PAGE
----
Step #6: Continually Improve
As the name suggests, this principle focuses on an ongoing analysis and innovation on ways to improve Lean IT and its contribution to the company. Finding the best way to execute a task, reduce cost, and improve product or work quality are examples of following this principle. Successful companies start small on a specific area, establish a consistent methodology and framework, and then iterate and expand this to other areas. An IT organization following this principle should cultivate a cultural process for implementing cost-saving and performance-enhancing measures through effective collaboration and communication. Nearly all of these principles require a fundamental understanding of data. So, ask yourself these five key questions and be ready to have the answers:2. How do we measure what we are improving? 3. How can we share this data with other constituents such as partners, customers and other contributors in the organization for the sake of better output? 4. How do we track this over time in an efficient manner? 5. How do we compare our data against industry benchmarks? In the context of the IT industry today, businesses are aligning themselves as service organizations in the manner of outsourcing and SAAS models. This is not only a trend; it's a reality that is driving IT organizations to a greater goal: Lean IT. Lean IT is more than just a practice; it's a revolution of getting IT organizations at the point of a higher utilization rate and at a cost basis that is lower than what it is today. By getting your IT organization to think creatively, collaboratively and consistently, and by implementing a lean methodology, your services will be smoother and face fewer hurdles. The benefits will be reaped by all involved in the business. Sometimes thinking within the big picture is all it takes to understand the principles. The rewards for doing so will be even bigger. Sunny Gupta is co-founder, President and CEO of Apptio. Sunny's career in enterprise software spans more than 16 years, with roles in general management, strategic marketing, product management and business development. Most recently he was the Executive VP of Products at Opsware, and was responsible for all of the company's product businesses (up to its acquisition by HP for over $1.6 billion). Prior to Opsware, Sunny was the co-founder and CEO of iConclude, which pioneered the IT runbook automation market (and drove its acquisition by Opsware for $62 million in less than two years from inception). Before founding iConclude, Sunny ran the Java/.NET Performance Management Product Group for Mercury Interactive (acquired by HP for approximately $4 billion) and served as VP of Marketing and Business Development at Performant (acquired by Mercury Interactive). He also served as General Manager of Business Development at Rational Software (acquired by IBM for approximately $2 billion), while playing a role on the team that helped scale that company from $300 million to $850 million in revenue. Sunny also co-founded Vigor Technology before its acquisition by Rational, and held product management and consulting roles at Easel Corporation and IBM. Sunny earned a bachelor's degree in computer science from the University of South Carolina. He can be reached at email@example.com.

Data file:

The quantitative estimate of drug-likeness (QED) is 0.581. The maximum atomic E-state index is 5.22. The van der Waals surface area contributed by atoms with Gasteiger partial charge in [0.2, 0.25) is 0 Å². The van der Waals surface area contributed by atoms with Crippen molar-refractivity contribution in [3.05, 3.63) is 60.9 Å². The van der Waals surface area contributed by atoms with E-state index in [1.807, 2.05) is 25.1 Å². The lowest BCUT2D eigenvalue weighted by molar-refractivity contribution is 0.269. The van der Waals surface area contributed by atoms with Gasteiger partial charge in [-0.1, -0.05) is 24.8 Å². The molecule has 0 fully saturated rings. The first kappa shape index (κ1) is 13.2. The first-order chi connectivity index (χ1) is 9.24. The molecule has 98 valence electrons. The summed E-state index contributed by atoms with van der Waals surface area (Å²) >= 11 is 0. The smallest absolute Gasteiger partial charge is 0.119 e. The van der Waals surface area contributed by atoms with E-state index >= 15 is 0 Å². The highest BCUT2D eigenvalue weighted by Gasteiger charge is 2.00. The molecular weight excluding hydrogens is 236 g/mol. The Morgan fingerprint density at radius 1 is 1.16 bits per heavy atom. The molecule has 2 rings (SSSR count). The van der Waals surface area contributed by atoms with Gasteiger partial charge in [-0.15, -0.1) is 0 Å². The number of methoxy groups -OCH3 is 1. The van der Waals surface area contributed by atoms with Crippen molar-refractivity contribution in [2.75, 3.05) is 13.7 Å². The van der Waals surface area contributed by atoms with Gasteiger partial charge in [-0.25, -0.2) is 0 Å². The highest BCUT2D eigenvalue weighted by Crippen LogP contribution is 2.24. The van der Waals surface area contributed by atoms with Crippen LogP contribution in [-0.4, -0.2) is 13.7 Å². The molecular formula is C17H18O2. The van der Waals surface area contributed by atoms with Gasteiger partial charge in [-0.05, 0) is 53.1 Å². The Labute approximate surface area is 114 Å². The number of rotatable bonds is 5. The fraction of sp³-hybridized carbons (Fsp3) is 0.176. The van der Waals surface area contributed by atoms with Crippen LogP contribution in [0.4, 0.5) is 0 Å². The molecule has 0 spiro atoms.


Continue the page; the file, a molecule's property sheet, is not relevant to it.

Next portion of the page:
1. What is our cost at every step of the production line?